2015-10-08 / People

Pine Needle Garden Club members get underway with kick-off meeting


Peggy Glover, Lillie Turner, Becky Goldman, Elaine Beggs, Mel Talbot, Norma McKinney and, not pictured, Brenda Holder, recently attended the Pine Needle Garden Club’s kick-off meeting. Peggy Glover, Lillie Turner, Becky Goldman, Elaine Beggs, Mel Talbot, Norma McKinney and, not pictured, Brenda Holder, recently attended the Pine Needle Garden Club’s kick-off meeting. Did we have a great time? Mrs. Norma read our Garden Club Motto for our kick-off meeting. And what an appropriate verse! Our Horticul­ture plant had several folks stumped - they, finally, got it. But in walked Mrs. Lillie Turner, master gardener that she is, and got it right off the bat. The plant was a pale, pink, double Althea Bush, also known as Rose of Sharon.

Mrs. Norma and Mrs. Peggy told us about saving seeds from Althea Bushes. You need to wait until the bloom fades and tear into the dried part of the middle part of the flower. There you will find a tiny, dry seed. Plant them in a pot of good soil and next spring you will have good plants ready to put in the ground. However, my pink, double Althea is a hybrid and the only way to re­produce it is wait until spring, trim several new branches, cut them off at an angle, put root-tone rooting hormone on the very ends. Then put the branches in good potting soil in a pot and water. Set them in a shaded spot and they should take off pretty soon!

Grab Someone and Go - Several people had been to the mountains or to the beach and discussed the plants there. Also, the yards around town are beginning to show their fall col­ors. Look for the changes and show a child! They love pretty colors - my own eight year old grand-son even noticed the incredible color in my zinnia bed. The Zinnias really have been a show!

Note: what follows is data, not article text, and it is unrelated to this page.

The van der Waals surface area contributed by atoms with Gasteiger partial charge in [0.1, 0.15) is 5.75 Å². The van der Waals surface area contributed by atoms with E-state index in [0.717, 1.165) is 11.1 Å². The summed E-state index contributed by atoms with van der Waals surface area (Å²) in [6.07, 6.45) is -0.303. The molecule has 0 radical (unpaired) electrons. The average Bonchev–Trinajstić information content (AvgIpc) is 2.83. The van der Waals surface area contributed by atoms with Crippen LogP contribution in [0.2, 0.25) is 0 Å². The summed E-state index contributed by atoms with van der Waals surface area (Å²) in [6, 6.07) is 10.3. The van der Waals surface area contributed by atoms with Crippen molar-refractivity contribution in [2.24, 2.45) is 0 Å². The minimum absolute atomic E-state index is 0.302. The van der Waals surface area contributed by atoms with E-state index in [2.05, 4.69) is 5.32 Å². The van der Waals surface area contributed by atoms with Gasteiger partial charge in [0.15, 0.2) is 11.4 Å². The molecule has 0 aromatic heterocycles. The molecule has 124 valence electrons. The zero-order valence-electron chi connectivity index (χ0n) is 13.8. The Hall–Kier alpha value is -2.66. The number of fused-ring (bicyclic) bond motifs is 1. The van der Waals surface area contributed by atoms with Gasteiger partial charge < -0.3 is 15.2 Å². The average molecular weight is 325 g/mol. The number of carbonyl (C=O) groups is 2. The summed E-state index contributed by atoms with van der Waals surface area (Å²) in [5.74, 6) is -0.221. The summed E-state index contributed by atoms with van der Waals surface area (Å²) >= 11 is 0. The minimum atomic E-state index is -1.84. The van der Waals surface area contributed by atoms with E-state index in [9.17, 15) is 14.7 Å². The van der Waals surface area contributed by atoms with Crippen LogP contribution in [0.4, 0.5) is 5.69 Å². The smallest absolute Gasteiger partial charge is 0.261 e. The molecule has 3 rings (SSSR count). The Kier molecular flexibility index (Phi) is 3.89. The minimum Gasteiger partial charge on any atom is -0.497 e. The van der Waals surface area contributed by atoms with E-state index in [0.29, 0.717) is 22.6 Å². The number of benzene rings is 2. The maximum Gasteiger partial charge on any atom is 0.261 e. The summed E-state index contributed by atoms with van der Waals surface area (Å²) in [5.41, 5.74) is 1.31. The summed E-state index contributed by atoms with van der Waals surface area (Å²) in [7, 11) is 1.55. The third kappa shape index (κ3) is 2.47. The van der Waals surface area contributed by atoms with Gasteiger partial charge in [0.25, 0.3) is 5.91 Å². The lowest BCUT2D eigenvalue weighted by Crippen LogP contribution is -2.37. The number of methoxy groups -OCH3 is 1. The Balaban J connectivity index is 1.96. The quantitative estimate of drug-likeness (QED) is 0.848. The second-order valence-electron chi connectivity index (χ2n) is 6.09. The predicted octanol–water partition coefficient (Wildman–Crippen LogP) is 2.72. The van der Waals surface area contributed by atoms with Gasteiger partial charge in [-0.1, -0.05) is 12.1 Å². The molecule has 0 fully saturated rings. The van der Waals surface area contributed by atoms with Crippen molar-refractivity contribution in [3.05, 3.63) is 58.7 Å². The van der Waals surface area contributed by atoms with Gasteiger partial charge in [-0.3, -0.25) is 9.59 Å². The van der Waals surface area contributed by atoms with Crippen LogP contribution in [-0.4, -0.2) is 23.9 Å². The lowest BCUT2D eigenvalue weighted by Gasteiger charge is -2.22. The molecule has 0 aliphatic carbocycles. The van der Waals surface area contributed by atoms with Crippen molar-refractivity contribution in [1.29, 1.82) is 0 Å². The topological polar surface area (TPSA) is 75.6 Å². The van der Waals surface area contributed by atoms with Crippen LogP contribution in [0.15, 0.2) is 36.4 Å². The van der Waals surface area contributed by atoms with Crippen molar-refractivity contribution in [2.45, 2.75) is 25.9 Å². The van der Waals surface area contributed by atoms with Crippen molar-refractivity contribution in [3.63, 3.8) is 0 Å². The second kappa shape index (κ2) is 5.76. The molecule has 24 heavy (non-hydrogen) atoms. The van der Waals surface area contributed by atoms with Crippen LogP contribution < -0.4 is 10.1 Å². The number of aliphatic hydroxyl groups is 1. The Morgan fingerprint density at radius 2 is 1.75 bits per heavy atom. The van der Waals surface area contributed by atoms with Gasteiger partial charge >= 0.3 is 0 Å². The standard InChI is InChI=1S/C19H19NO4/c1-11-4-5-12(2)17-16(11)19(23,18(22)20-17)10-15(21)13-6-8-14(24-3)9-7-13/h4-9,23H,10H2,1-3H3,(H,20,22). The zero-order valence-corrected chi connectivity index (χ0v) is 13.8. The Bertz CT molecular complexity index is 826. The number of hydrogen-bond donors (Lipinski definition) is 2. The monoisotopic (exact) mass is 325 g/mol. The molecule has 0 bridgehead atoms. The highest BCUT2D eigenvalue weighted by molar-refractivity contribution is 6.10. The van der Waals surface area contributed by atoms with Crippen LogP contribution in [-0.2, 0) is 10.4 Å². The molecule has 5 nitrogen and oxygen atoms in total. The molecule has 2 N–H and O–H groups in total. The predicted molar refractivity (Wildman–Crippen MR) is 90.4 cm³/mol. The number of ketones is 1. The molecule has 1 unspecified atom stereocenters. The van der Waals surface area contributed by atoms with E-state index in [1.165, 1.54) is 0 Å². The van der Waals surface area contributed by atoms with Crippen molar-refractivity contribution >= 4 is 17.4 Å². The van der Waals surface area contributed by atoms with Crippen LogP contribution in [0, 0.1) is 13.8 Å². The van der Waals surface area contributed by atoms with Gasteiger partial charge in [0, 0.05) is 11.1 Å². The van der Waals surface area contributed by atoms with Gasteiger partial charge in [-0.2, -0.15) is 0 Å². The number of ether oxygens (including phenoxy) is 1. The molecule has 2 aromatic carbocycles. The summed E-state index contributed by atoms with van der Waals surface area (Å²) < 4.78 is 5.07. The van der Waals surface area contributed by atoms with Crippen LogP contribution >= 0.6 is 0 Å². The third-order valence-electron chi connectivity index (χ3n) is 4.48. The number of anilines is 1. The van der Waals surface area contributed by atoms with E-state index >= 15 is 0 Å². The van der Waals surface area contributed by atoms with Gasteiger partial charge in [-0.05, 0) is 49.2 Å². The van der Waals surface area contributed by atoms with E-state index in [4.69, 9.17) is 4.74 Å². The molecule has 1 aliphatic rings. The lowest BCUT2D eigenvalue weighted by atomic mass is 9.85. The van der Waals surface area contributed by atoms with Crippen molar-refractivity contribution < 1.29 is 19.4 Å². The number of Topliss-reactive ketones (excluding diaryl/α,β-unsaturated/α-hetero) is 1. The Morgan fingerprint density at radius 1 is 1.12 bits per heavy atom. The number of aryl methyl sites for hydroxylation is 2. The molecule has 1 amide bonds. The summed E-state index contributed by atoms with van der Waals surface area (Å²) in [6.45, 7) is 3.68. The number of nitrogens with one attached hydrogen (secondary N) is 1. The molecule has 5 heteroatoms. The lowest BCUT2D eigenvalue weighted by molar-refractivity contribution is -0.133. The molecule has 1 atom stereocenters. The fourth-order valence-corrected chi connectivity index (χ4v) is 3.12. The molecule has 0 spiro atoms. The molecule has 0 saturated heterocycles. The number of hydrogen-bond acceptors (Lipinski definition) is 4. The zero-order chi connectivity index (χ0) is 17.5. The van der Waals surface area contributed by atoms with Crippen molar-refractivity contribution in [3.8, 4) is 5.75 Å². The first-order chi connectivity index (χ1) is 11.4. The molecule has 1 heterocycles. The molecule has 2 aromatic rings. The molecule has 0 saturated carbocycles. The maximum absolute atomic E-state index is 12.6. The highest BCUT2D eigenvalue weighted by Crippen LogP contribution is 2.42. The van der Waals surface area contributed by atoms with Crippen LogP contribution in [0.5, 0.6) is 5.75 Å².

Tips for Gardeners - if you haven’t planted fall veggies, yet, you may be pretty late. Mustard and turnip greens are beginning to need pick­ing - reminds me of Pioneer Days coming in just one month!

The Botanical Gardens in Athens, Georgia is less than one hour away - and it is free! The new Children’s Garden is finished! Yeah! All of those bugs and tad poles and fright­ened frogs are just waiting for a child to come by and look through a magnifying glass at them. Think they look funny? Just think, you may look funny to them, too, with that big eye looking at them! You may give a donation on your way out. It is run by UGA and The Gar­den Clubs of Georgia, Inc. so it is really good!

The Program last week was the new book from The Garden Clubs of Georgia, Inc., The Frightened Frog by Bennett. It is poetry explaining the hazards of being a frog! “Fully Relying On God!” The environment that frog lives in would frighten me! But, if you have a third grader - the book is recommended for third grade. I love it and I’m not in third grade, a bit older! But the poetry is good for reading class and the envi­ronment is good for science class! Teachers love those things that are cross-curricular! Get the book and enjoy it! No matter how old you are!

Our garden club people made frog ponds from muffin cup papers and crinkle grass with a stamped, green frog jumping up out of the pond. Really he was only on a popsicle stick! But they look cute sitting in my environment!

Come join us the third Monday in October, the 20th, put it on your calendar now, 7:00 p.m. in the conference room of the Lincoln County Library, Humphreys Street entrance.

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